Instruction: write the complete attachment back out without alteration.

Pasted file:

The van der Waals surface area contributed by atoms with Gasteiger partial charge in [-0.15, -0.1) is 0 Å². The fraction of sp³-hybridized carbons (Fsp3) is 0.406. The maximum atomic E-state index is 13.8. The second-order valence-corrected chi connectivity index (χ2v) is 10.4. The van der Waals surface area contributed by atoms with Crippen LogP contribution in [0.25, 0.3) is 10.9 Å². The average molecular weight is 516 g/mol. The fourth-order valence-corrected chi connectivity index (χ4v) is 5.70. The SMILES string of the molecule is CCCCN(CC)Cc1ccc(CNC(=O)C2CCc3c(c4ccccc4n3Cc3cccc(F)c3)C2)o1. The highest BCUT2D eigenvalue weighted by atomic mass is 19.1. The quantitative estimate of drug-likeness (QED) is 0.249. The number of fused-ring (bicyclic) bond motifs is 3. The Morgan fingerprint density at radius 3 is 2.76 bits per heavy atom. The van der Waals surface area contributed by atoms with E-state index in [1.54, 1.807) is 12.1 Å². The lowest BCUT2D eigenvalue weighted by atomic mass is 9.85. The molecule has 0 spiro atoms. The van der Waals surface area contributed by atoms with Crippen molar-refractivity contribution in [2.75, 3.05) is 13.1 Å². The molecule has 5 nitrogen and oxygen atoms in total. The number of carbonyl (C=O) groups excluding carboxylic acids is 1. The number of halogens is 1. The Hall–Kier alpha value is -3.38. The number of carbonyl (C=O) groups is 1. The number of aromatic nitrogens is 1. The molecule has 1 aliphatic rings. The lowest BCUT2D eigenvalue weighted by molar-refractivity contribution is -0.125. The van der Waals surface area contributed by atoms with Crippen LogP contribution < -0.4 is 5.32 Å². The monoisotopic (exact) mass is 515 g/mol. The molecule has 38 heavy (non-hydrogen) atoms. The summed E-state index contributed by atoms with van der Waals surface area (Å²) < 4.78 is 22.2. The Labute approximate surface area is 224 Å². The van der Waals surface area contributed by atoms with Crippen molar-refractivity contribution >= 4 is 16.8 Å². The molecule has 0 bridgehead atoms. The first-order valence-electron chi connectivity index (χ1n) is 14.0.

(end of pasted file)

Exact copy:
The van der Waals surface area contributed by atoms with Gasteiger partial charge in [-0.15, -0.1) is 0 Å². The fraction of sp³-hybridized carbons (Fsp3) is 0.406. The maximum atomic E-state index is 13.8. The second-order valence-corrected chi connectivity index (χ2v) is 10.4. The van der Waals surface area contributed by atoms with Crippen LogP contribution in [0.25, 0.3) is 10.9 Å². The average molecular weight is 516 g/mol. The fourth-order valence-corrected chi connectivity index (χ4v) is 5.70. The SMILES string of the molecule is CCCCN(CC)Cc1ccc(CNC(=O)C2CCc3c(c4ccccc4n3Cc3cccc(F)c3)C2)o1. The highest BCUT2D eigenvalue weighted by atomic mass is 19.1. The quantitative estimate of drug-likeness (QED) is 0.249. The number of fused-ring (bicyclic) bond motifs is 3. The Morgan fingerprint density at radius 3 is 2.76 bits per heavy atom. The van der Waals surface area contributed by atoms with E-state index in [1.54, 1.807) is 12.1 Å². The lowest BCUT2D eigenvalue weighted by atomic mass is 9.85. The molecule has 0 spiro atoms. The van der Waals surface area contributed by atoms with Crippen molar-refractivity contribution in [2.75, 3.05) is 13.1 Å². The molecule has 5 nitrogen and oxygen atoms in total. The number of carbonyl (C=O) groups excluding carboxylic acids is 1. The number of halogens is 1. The Hall–Kier alpha value is -3.38. The number of carbonyl (C=O) groups is 1. The number of aromatic nitrogens is 1. The molecule has 1 aliphatic rings. The lowest BCUT2D eigenvalue weighted by molar-refractivity contribution is -0.125. The van der Waals surface area contributed by atoms with Crippen LogP contribution < -0.4 is 5.32 Å². The monoisotopic (exact) mass is 515 g/mol. The molecule has 38 heavy (non-hydrogen) atoms. The summed E-state index contributed by atoms with van der Waals surface area (Å²) < 4.78 is 22.2. The Labute approximate surface area is 224 Å². The van der Waals surface area contributed by atoms with Crippen molar-refractivity contribution >= 4 is 16.8 Å². The molecule has 0 bridgehead atoms. The first-order valence-electron chi connectivity index (χ1n) is 14.0.